14 innovative city design features

Ianthe Butt
18 February 2014

What will the super-efficient city of the future look like? Ianthe Butt tracks down some of the world's best urban developments so far

By 2020, the world population will be 9 billion and 75 per cent of us will live in cities, many of which are creaking under the strain. The perfect metropolis remains science fiction — but innovative designs are transforming urban living.

Water-producing billboards
The desert city of Lima is one of the driest in the world (second only to Cairo). Annual precipitation is less than 2cm, but the atmospheric humidity averages 83 per cent. Peru's University of Engineering and Technology and ad agency Mayo Draftfcb have created the world's first advertising billboard, which condenses moisture in the air into drinking water. The billboard houses an internal reverse osmosis filtration system: air passes through a filter on the side of the billboard and into a condenser, producing water, which is then purified and collected in a tank with taps.

Instant cycle lanes
Separating cycle lanes with a kerb — or at a different level to the road — decreases accidents and encourages cycling. Many cities, however, are still reluctant to invest in costly permanent cycle tracks. Enter the Copenhagenize Flow. These pre-fabricated recycled tiles click together to create an inexpensive, easy-to-implement and effective temporary cycle track system. Up to a kilometre can be laid in a day by a small team, at a tenth of the cost of a permanent structure.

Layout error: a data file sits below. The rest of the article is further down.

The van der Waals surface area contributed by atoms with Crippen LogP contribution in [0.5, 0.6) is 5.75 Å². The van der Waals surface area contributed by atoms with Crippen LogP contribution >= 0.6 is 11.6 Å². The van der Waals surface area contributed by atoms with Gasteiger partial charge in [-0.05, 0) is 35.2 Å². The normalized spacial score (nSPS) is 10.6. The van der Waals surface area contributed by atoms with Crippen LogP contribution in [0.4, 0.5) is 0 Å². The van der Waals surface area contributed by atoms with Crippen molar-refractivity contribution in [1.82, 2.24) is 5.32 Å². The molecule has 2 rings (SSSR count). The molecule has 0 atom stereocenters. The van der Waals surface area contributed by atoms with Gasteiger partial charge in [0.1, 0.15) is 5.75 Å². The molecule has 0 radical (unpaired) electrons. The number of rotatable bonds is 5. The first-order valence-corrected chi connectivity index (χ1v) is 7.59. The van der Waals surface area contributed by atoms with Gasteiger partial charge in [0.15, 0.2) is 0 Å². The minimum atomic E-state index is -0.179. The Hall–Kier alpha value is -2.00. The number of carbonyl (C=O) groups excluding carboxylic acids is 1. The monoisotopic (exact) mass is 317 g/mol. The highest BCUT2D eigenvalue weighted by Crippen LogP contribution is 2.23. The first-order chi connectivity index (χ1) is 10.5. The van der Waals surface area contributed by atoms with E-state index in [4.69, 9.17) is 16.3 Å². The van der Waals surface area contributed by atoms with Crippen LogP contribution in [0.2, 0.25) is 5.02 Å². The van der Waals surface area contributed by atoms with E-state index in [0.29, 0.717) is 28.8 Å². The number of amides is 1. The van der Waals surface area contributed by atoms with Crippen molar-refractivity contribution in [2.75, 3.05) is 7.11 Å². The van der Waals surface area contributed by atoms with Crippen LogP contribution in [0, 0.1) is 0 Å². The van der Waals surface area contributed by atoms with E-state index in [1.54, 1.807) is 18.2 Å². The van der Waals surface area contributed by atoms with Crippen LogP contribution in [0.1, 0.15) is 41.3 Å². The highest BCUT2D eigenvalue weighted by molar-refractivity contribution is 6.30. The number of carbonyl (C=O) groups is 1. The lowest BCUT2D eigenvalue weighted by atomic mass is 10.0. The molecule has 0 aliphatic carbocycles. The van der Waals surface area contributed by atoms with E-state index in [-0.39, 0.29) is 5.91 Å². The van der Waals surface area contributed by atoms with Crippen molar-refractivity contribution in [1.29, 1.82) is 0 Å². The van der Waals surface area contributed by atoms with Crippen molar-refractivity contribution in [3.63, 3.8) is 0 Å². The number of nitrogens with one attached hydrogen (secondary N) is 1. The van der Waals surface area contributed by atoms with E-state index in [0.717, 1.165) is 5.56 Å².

Auto-dimming streetlamps
Why do streetlamps burn so brightly when no one is there to see them? This question is one Tvilight BV addresses with its dimmable streetlamps. Containing a wireless sensor module, during off-peak hours, lamps dim to a lower level. When a car, pedestrian or cyclist nears the lamp, the brightness increases to its maximum level. Light pollution is reduced, up to 80 per cent of energy is saved and carbon dioxide emissions are lower. The antithesis of a dim idea.

Carsharing with electric, foldable cars
Carsharing allows cities to keep up with public transit demands, while helping to combat congestion and pollution, says Boyd Cohen, urban and climate strategist. 'Twelve to 20 cars are taken off the roads for every vehicle added to a carsharing system.' Berlin is already home to eight carsharing companies, and now national rail company Deutsche Bahn is piloting its own carsharing programme with Hiriko's folding electronic cars. 'These occupy much less valuable space when parked,' says Cohen.

Digitally connected urban forests